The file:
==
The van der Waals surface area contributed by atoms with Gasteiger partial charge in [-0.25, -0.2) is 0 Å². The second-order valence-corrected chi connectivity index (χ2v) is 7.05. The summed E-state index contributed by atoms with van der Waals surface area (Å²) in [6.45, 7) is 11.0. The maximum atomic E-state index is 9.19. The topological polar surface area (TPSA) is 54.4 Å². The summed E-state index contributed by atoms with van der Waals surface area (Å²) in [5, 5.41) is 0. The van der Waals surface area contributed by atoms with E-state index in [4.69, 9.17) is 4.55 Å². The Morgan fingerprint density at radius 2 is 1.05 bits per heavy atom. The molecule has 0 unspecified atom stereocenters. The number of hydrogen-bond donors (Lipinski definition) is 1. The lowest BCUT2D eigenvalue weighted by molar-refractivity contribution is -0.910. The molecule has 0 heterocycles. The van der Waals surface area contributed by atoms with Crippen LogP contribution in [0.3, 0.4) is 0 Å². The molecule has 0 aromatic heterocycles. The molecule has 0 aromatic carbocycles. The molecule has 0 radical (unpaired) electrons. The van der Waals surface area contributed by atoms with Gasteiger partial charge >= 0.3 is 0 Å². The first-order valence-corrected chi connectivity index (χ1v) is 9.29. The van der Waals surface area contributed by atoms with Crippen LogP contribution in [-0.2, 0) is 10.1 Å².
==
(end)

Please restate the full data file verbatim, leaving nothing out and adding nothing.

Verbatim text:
The van der Waals surface area contributed by atoms with Gasteiger partial charge in [-0.25, -0.2) is 0 Å². The second-order valence-corrected chi connectivity index (χ2v) is 7.05. The summed E-state index contributed by atoms with van der Waals surface area (Å²) in [6.45, 7) is 11.0. The maximum atomic E-state index is 9.19. The topological polar surface area (TPSA) is 54.4 Å². The summed E-state index contributed by atoms with van der Waals surface area (Å²) in [5, 5.41) is 0. The van der Waals surface area contributed by atoms with E-state index in [4.69, 9.17) is 4.55 Å². The Morgan fingerprint density at radius 2 is 1.05 bits per heavy atom. The molecule has 0 unspecified atom stereocenters. The number of hydrogen-bond donors (Lipinski definition) is 1. The lowest BCUT2D eigenvalue weighted by molar-refractivity contribution is -0.910. The molecule has 0 heterocycles. The van der Waals surface area contributed by atoms with Crippen LogP contribution in [0.3, 0.4) is 0 Å². The molecule has 0 aromatic heterocycles. The molecule has 0 aromatic carbocycles. The molecule has 0 radical (unpaired) electrons. The van der Waals surface area contributed by atoms with Gasteiger partial charge >= 0.3 is 0 Å². The first-order valence-corrected chi connectivity index (χ1v) is 9.29. The van der Waals surface area contributed by atoms with Crippen LogP contribution in [-0.2, 0) is 10.1 Å².